Saturday was forecast to be around 32 degrees centigrade, and having a 7.00 am start meant that I was going to be walking around the large area that Tallawarra Wetlands occupies carrying camera equipment, water and a pair of binoculars in the heat. Thankfully, I could park quite close to the entry gate, so at least I could go back to the car and offload some things if I needed to. Well, that was the plan anyway, and you know what generally happens to my plans. The walk from the entry gate to the main pond was about 200-300 meters through, at some points, quite long grass and shrubs. The ground was also quite muddy in places, so it was quite slow progress. There was a walking track that went around the ponds, but it was quite elevated and sometimes a bit far away from the water so, when I could, I tried to walk as close to the water as I could. First bird spotted was a Golden-headed Cisticola, which was nice, but not new, followed by Black Swan, Black-fronted Dotterel and a large group of Grey Teal and Chestnut Teal. Was pleased to get some nice nice pictures of the Dotterel, but still nothing new. Then I got a glimpse of a large duck toward the middle of the main pond, a male Musk Duck, with a large lobe hanging under his bill, unmistakable and a new sighting for the year – great. There had been reports of Blue-billed Duck here in prior years, which I had not seen in the wild before, and I was keen to spot one of these as well. As I was taking some pictures of a very obliging Black-fronted Dotterel, I saw something move to my right, and there was a single Sharp-tailed Sandpiper, another new bird for the year. As I moved around the main pond, I was delighted to see, and get some nice pictures of a Clamorous Reed-Warbler and Little Grassbird (both new species for year), Wandering Whistling-duck (which is the furthest south I have seen this species), Red-kneed Dotterel, Royal Spoonbill, Pied Stilt and more Yellow Thornbills. It started getting very hot by the time I had done a full circuit so I decided to head back to the car and go home for some breakfast. Luckily I did, as I had inadvertently locked a lady out of one of the gates, by bypassing her padlock when I locked the Tallawarra power station padlock. She was, understandably, a little miffed but, thankfully, she had not been waiting long.
Making the Most Out of a Missed Opportunity
I was on standby to go out on a boat with the Southern Oceans Seabird Study Association (SOSSA) again on the 24th, so was hoping to get a spot on this, after missing out in September due to bad weather and my dad’s birthday.
Being on standby for the boat, meant that I had to wait for and email or text from SOSSA to know if I would get a spot. The weather was a bit blowy and overcast in the days leading up to the weekend, so I was also not sure if they were going to cancel the trip. Unfortunately, I did not hear from them, and did not get out to do any birding either . When I got into work on Monday, I was really annoyed. I had received an email on Friday afternoon, saying that they were running a boat trip on the Sunday and that there was a spot available for me if I wanted it. I had missed the email completely! I don’t know how I could have, as I was checking for it all day Friday and even looked on Saturday. Maybe there are forces conspiring against me – or, perhaps, just a missed email.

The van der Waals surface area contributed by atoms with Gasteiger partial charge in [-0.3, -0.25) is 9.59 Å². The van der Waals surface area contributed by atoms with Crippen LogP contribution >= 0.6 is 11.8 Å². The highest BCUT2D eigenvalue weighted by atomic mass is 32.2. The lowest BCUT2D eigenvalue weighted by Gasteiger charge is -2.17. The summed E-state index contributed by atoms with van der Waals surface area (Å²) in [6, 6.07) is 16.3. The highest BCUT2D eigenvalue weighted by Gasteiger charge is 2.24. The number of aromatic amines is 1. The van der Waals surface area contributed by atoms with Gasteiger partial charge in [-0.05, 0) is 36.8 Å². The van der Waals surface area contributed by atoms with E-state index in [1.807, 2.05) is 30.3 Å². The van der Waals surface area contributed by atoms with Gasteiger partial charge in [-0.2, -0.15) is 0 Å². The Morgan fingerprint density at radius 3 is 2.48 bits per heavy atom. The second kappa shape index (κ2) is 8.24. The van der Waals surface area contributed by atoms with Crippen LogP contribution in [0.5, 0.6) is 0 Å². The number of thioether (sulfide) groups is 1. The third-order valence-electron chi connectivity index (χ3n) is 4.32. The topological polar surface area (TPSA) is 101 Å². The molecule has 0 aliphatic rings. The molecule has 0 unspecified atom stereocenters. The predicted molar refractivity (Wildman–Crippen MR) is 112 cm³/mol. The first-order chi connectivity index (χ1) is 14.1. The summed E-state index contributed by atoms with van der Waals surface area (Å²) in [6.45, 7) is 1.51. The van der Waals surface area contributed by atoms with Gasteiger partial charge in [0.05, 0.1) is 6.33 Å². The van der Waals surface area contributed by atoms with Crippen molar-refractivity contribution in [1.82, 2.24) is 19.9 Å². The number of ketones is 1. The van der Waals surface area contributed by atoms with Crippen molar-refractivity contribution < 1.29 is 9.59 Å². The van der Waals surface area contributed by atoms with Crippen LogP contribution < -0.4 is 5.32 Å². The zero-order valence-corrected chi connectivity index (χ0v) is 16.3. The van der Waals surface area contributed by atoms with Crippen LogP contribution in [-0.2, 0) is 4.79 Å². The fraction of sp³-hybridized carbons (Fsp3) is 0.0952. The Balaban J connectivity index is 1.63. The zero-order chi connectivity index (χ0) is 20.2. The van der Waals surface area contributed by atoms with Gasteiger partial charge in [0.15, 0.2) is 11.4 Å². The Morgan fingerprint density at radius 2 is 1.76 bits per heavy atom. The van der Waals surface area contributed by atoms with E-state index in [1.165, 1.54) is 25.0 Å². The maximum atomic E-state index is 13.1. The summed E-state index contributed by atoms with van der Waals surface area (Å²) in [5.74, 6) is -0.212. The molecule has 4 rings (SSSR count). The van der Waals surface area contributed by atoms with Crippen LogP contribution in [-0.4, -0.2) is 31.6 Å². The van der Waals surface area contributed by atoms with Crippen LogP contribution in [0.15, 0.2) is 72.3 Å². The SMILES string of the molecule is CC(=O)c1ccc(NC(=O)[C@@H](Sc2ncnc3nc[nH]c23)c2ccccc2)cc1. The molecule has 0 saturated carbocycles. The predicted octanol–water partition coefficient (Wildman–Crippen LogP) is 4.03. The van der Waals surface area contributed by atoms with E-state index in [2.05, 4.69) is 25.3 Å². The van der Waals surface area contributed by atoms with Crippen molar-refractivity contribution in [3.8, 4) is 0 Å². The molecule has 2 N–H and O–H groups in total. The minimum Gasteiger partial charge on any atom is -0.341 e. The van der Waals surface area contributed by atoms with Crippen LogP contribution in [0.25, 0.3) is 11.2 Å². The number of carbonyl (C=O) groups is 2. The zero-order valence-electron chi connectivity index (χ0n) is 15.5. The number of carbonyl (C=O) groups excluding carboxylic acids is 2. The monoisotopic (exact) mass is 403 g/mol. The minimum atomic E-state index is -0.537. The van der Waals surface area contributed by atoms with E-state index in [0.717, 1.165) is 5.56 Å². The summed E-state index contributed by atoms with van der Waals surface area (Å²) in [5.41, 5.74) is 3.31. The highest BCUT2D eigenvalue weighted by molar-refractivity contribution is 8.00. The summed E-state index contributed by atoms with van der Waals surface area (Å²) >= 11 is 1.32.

The upside of the “missed” email was that I spent a day sorting out pictures from some of the trips I had done earlier in the year. I went through my Cairns trip pictures from August, and was very pleasantly surprised. The day before I flew out of Cairns, I went to Cattana Wetlands for a quick visit. I had been there already on the trip, but it is a great place and I had an hour to spare late that afternoon. I had to be back at the hotel to go out to dinner, so I was in a bit of a rush. There were pictures of four new species for the 2015 list, that I had forgotten to write down in my book! These were: Yellow-spotted Honeyeater, Yellow Honeyeater, Brown-backed Honeyeater and Rufous Fantail. Score!
October (and some missed species from August) added 11 species to my 2015 list, but none to my life list. Tallawarra Wetlands gave me some nice new birds and a good local spot to revisit another time. There were some very nice birds seen, and some very pleasing pictures taken, and it was great to get a good look around the Tallawarra Wetlands, but I am still a long way from my goals. I have 233 species on my 2015 list (still 167 short of the 400 species target) and 24 new species for my life list (which leaves 26 still to get), and just 2 months left in the year. I have missed out on some great days out with SOSSA (this month they saw 12 species that I have not seen this year, including 8 that I have never seen before!), but who knows what is around the corner. I have a few short business trips planned for November and December to Melbourne, Canberra, Brisbane and Perth. I might get the opportunity to get a few hours of birding in while I am there, so I will just have to wait and see.
I’ll keep you posted …
October’s New Hatchlings for my (Little) Big Year List:
Yellow-spotted Honeyeater (August)
Yellow Honeyeater (August)
Brown-backed Honeyeater (August)
Rufous Fantail (August)